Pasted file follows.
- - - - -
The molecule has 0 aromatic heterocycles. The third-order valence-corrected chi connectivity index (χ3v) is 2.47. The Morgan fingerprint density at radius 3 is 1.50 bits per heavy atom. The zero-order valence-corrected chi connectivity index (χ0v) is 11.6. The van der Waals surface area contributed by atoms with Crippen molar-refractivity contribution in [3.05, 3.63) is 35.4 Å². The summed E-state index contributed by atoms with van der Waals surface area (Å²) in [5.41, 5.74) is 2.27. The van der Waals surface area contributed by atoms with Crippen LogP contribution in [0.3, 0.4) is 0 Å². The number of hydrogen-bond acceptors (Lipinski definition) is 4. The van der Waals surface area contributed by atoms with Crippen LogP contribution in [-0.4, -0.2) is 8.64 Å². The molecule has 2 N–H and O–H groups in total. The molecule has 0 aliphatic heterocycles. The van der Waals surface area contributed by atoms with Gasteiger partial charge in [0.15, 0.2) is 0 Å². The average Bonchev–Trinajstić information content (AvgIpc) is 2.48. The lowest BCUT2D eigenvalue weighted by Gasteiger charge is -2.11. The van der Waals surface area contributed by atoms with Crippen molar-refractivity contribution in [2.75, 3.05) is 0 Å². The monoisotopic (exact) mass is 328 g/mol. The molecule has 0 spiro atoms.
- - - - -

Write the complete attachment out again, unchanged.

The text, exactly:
The molecule has 0 aromatic heterocycles. The third-order valence-corrected chi connectivity index (χ3v) is 2.47. The Morgan fingerprint density at radius 3 is 1.50 bits per heavy atom. The zero-order valence-corrected chi connectivity index (χ0v) is 11.6. The van der Waals surface area contributed by atoms with Crippen molar-refractivity contribution in [3.05, 3.63) is 35.4 Å². The summed E-state index contributed by atoms with van der Waals surface area (Å²) in [5.41, 5.74) is 2.27. The van der Waals surface area contributed by atoms with Crippen LogP contribution in [0.3, 0.4) is 0 Å². The number of hydrogen-bond acceptors (Lipinski definition) is 4. The van der Waals surface area contributed by atoms with Crippen LogP contribution in [-0.4, -0.2) is 8.64 Å². The molecule has 2 N–H and O–H groups in total. The molecule has 0 aliphatic heterocycles. The van der Waals surface area contributed by atoms with Gasteiger partial charge in [0.15, 0.2) is 0 Å². The average Bonchev–Trinajstić information content (AvgIpc) is 2.48. The lowest BCUT2D eigenvalue weighted by Gasteiger charge is -2.11. The van der Waals surface area contributed by atoms with Crippen molar-refractivity contribution in [2.75, 3.05) is 0 Å². The monoisotopic (exact) mass is 328 g/mol. The molecule has 0 spiro atoms.